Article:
People who described themselves as displaying addictive behaviors toward their cell phones (cell phone addiction) and the Internet score a lot higher on scales for depression and anxiety compared to those who are not addicted. Estimates by the Pew Research Center are that 77% of Americans have a smartphone. Cell phone addiction is a form of a process addiction or behavioral addiction, which also includes compulsive texting.  Among those between 18 and 29 years old, almost 93% say their phone is useful in avoiding the people they’re with or it keeps them from being bored. This is an important fact because a recent study now links cell phone addiction with anxiety and depression in college students, but just in certain types of situations.

Another study found that problematic cell phone addiction resulted in sleep disturbance, anxiety, stress, and depression. In addition, that review reported on the coexistence relationship between problematic cell-phone use and substance use such as tobacco and alcohol.

The research sought to find out whether someone’s cell phone addiction or their internet and cell phone use was associated with any mental health issues. Researchers surveyed 318 psychology students at the University about the state of their mental health, how much time they spent using their cell phones and on the Internet, and why they looked to their cell phones. A sampling of the questions included, “Do you think your school work has been negatively impacted due to your cell phone use?” and “Do you think without the Internet life would be boring, sad and empty?”

Researchers discovered that people trying to avoid negative feelings, thoughts or experiences turned to their cell phones for escape. Regarding the 93% of people 18 to 90 years old that grabbed their cell phones to relieve boredom, no connection was found between their phone and Internet use to escape boredom and negative outcomes in terms of their mental health.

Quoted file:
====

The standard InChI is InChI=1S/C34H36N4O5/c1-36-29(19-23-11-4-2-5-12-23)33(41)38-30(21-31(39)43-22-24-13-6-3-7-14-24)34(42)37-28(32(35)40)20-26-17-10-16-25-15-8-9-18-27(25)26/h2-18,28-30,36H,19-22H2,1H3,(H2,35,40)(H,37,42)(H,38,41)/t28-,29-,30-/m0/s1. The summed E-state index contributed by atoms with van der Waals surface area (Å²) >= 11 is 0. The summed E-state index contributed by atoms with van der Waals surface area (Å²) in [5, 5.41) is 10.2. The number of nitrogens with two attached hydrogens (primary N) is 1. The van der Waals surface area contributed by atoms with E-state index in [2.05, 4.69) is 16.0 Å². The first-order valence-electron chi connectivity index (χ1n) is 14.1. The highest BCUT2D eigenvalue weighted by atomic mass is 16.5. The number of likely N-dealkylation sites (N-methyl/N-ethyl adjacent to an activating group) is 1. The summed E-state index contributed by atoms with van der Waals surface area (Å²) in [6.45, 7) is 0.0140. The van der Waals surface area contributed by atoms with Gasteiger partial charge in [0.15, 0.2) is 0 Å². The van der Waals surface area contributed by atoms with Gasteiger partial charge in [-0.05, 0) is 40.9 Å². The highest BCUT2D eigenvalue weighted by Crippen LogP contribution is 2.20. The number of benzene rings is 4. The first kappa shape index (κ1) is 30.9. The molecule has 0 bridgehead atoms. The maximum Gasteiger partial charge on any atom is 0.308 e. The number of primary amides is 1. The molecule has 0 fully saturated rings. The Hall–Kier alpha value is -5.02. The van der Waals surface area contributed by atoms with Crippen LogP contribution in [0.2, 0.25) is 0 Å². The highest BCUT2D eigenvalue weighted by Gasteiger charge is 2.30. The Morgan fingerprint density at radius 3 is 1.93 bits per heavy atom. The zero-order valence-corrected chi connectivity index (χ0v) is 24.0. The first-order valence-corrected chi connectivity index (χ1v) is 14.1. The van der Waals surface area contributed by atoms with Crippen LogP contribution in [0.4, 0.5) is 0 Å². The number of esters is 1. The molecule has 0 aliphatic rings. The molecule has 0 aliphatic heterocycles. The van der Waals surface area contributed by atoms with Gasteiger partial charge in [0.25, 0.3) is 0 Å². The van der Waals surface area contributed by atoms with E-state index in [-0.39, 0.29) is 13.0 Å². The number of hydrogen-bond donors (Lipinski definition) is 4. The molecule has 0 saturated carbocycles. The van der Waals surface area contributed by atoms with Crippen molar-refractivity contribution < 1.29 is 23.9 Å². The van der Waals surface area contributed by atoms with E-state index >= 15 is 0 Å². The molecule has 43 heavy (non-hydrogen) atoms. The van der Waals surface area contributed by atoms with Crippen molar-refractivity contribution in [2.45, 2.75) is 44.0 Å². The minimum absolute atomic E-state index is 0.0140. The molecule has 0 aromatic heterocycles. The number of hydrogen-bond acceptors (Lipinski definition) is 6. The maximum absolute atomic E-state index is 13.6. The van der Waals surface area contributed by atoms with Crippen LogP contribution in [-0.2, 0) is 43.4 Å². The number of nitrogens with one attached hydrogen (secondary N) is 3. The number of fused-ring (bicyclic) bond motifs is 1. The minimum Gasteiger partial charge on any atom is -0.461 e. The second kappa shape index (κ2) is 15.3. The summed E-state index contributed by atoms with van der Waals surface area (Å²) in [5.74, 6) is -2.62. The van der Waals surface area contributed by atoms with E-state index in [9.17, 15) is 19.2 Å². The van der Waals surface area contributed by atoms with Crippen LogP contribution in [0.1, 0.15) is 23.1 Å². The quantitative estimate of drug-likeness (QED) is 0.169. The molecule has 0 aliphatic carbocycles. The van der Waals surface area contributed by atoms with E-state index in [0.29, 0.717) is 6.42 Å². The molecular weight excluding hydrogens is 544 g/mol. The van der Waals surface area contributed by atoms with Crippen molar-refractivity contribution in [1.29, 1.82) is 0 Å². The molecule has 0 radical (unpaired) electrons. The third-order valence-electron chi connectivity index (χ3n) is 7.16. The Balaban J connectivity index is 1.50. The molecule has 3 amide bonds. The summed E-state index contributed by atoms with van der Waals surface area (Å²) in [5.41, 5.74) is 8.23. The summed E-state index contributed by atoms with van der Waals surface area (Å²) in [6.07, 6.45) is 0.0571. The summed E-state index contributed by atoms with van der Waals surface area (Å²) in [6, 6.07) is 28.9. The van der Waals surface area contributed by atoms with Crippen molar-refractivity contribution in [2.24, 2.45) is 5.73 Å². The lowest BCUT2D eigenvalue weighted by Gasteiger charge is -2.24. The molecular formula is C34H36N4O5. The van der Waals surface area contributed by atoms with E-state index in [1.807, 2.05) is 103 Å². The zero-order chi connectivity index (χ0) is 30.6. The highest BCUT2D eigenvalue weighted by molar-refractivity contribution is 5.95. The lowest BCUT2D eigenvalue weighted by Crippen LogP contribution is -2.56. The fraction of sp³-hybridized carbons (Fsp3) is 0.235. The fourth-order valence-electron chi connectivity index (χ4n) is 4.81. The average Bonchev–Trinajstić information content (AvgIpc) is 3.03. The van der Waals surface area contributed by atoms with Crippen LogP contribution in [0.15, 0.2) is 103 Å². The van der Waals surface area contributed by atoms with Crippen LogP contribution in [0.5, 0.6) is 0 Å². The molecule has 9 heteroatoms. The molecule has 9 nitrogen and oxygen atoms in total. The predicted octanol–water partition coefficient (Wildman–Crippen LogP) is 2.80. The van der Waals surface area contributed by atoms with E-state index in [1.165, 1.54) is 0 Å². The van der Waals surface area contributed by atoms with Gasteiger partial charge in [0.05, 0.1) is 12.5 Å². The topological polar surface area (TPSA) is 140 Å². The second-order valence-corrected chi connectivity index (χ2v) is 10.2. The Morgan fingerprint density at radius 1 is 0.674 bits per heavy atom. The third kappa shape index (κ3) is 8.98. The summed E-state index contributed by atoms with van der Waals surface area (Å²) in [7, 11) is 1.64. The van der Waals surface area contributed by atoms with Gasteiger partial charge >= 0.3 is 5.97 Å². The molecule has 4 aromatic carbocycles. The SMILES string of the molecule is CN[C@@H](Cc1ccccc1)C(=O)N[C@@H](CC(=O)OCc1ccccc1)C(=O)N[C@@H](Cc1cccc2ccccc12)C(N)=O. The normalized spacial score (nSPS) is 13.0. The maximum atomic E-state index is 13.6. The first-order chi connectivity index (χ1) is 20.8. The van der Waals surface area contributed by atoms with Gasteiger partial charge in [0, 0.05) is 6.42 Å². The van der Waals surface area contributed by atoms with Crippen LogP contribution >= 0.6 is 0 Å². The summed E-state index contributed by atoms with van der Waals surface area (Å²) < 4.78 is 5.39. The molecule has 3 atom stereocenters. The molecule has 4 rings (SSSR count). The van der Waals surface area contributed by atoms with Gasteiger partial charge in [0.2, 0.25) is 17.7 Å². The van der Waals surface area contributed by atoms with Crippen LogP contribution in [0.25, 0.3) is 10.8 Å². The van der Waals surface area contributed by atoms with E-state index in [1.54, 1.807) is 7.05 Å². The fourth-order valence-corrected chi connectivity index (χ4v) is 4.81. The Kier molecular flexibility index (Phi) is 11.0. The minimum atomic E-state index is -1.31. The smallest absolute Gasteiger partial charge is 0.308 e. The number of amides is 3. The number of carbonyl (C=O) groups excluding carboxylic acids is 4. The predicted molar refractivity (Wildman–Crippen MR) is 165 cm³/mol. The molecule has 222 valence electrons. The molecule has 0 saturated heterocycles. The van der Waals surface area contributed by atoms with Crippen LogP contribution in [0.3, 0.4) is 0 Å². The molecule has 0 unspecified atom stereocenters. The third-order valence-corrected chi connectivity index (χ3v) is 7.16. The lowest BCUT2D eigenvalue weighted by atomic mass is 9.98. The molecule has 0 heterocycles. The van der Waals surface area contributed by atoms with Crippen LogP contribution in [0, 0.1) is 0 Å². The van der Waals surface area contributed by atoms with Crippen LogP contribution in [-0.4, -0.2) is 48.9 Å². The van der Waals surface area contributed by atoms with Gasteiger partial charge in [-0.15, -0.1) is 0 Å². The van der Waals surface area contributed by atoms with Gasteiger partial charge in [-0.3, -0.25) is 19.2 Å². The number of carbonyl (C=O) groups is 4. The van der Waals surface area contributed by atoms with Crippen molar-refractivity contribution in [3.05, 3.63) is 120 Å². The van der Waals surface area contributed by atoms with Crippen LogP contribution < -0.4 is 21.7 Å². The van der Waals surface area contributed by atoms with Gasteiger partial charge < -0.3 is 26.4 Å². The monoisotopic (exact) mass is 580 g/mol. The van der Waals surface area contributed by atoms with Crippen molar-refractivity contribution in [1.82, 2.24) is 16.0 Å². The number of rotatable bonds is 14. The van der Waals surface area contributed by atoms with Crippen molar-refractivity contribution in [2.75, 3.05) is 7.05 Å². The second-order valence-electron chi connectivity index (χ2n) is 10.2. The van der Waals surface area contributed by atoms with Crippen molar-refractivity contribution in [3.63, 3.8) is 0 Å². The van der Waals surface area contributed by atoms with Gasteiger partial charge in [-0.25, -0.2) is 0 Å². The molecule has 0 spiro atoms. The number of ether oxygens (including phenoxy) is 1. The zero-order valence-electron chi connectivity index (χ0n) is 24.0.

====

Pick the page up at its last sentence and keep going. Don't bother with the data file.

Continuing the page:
Fascinated by the correlation that was revealed between mental health problems and higher cell phone use as avoidance and coping devices, the researchers looked a little further. When they did a follow-up study they brought in 84 undergraduates of the University of Illinois and placed them into three separate groups.

Participants in each group were given 5 minutes to jot down a paragraph about a weakness or personal flaw they had. In an attempt to put them under stress, researchers explained to them that they would be undergoing a video interview discussing their responses and to add more stress they were told that graduate students in psychology would be analyzing their paragraphs. Only the participants in one of the three groups were permitted to keep their cell phones in their possession during the assignment.

What this task revealed to researchers was that participants in the group that was allowed to keep their phones while dealing with the stressful assignment were much less apt to be negatively impacted by the stress when compared to participants in the two other groups.

Just having their cell phone with them seemed to help that group be less sensitive or somehow resist the stress of the situation, but this association was short-lived. But, researchers were able to conclude from the experiment that cell phones might offer a level of comfort for certain people when facing stressful situations. The researchers are suggesting that distractions provided by cell phones in moderation can be helpful at times, but in some case can contribute to cell phone addiction and a worsening of symptoms.

Using devices for emotional coping was associated with anxiety and depression, but using cell phones to cope with boredom was not associated with psychological problems. For people being treated for anxiety-induced disorders or depression, reducing their technology or cell phone use may be helpful so they can learn more effective methods of coping with their emotions.  If you need help coping with depression, anxiety and cell phone addiction, please give us a call!

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